Patients with rheumatoid arthritis (RA) appear to be at increased risk of developing leg ulcers. The aetiology is not fully understood but it is likely that most are multifactorial in origin (McRorie, 2000). The mean duration of open ulceration in people with RA is five to 15 months. This compares with six months in people with leg ulceration secondary to venous insufficiency, indicating that people with RA are more resistant to treatment (Browse et al, 1988). Leg ulceration in this group is also associated with significant morbidity.
VOL: 97, ISSUE: 24, PAGE NO: 63
Michele Grange, RGN, DipMW, is specialist clinical practitioner, rheumatology
Charles Henderson, RGN, is a staff nurse, Royal National Hospital for Rheumatic Diseases NHS Trust, Bath
The multifactorial nature of leg ulceration in people with RA necessitates a multidisciplinary approach to care to ensure a full assessment of the patient’s needs.
The lack of evidence in support of products or approaches specifically for the management of leg ulcers in people with RA means that close liaison between team members is invaluable in ensuring that all treatment options are fully explored.
In February 1999 Moira Smith was admitted to hospital with infected and offensive smelling ulcers on her left leg which had developed after an injury in 1996. She had lived with leg ulcers intermittently for six years. Previous treatment included skin-grafting, followed by excision of the wounds when the skin grafts failed. On this admission the ulcerated areas were painful and necrotic and had been left exposed.
Mrs Smith’s RA had proved difficult to control and she presented with abnormal blood results indicating RA flare, immobility and joint stiffness, anaemia and swollen and inflamed joints. She was also malnourished.
Because of the severity of Mrs Smith’s leg ulcers on admission and the difficulty in controlling her RA it was initially thought that a below-knee amputation would be necessary. However, after considerable debate and discussion with Mrs Smith the decision was taken to treat the leg ulcers. To ensure a holistic approach, doctors, rheumatology nurses and the dietitian worked together to meet her needs. She had restricted mobility due to her RA, so the multidisciplinary team also included a physiotherapist and an occupational therapist. A plastic surgeon was consulted regarding the appropriateness of further skin grafting.
Despite the possible negative impact of steroids and non-steroidal anti-inflammatory drugs on the wound-healing process the decision was taken to continue with this medication due to the unstable nature of Mrs Smith’s disease. Based on the results of a wound swab, which indicated the presence of an infection, she was started on intravenous antibiotics; oral antibiotics were required intermittently throughout her stay in hospital.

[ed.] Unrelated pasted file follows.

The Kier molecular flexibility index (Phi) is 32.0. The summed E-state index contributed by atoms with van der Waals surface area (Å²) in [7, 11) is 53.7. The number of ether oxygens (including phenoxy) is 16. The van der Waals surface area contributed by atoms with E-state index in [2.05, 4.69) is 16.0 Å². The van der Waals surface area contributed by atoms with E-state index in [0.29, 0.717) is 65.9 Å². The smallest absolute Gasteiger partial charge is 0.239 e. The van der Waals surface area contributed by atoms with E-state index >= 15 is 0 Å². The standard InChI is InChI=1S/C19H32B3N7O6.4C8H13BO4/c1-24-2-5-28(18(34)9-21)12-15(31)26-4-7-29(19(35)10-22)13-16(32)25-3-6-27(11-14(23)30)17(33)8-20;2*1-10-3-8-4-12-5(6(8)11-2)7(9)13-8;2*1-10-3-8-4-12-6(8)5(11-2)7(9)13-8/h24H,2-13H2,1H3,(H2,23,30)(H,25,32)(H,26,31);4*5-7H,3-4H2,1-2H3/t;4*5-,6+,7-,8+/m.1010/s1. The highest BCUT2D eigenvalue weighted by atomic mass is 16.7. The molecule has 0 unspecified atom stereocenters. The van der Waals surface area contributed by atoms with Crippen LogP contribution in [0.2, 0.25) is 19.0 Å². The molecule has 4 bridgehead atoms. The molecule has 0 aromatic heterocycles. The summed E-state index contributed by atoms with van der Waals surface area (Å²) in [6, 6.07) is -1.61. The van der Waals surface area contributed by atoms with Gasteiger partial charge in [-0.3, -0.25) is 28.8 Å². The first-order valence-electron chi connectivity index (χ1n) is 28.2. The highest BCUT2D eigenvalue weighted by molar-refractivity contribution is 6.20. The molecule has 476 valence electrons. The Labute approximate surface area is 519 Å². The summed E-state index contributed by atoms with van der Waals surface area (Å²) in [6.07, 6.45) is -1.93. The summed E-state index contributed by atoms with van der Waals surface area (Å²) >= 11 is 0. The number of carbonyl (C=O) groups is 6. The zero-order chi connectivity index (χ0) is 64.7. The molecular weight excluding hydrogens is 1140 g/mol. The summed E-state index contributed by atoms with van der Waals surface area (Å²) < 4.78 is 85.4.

Poor oxygenation of the tissues will inhibit wound-healing and Mrs Smith was given a blood transfusion to correct her low haemoglobin. She had not been maintaining a satisfactory nutritional intake and the dietitian recommended a high protein diet.
Treatment of the ulcers
Before healing could take place sharp debridement of the ulcers was necessary to remove the devitalised tissue. Necrotic tissue can prevent wound contraction and inhibit healing (Goode, 1995; Bergstrom et al, 1994). This exposed healthy granulating tissue as well as sloughy areas. Some of the necrotic tissue had fully adhered to the underlying tissue; this was rehydrated and removed using a hydrogel covered with a non-adherent dressing pad.
After the necrotic tissue had been removed the hydrogel dressing was continued to maintain a moist wound environment. However, after two months of this treatment it became apparent that overgranulation - where granulation tissue protrudes above the level of the surrounding skin - was preventing epithelialisation. To reduce this the team decided to change the wound contact material to a polyurethane foam. Unfortunately this had to be discontinued after Mrs Smith developed a local skin reaction, and the hydrogel dressing was restarted until the inflammation and local swelling had subsided.
At this stage the ulcers were producing a moderate amount of exudate. To prevent possible saturation of the dressing and maceration of the peri-wound skin a calcium alginate fibre dressing was chosen. This was covered with a non-adherent dressing. A calcium alginate dressing can absorb 15-20 times its own weight in exudate and will provide a moist wound-healing environment if used appropriately (Thomas and Loveless, 1992).
Six months after admission to hospital Mrs Smith’s leg ulcers were virtually healed and she could be discharged to the community to be cared for by the district nurses.
As there is limited research into the use of wound contact materials in people with RA, treatment choices in this instance were based on general principles of wound-healing. However, the positive result achieved here illustrates how multidisciplinary involvement can ensure a thorough assessment of patient needs and a holistic approach to wound management.
In this instance multidisciplinary support and education have so far prevented Mrs Smith returning with the same problem.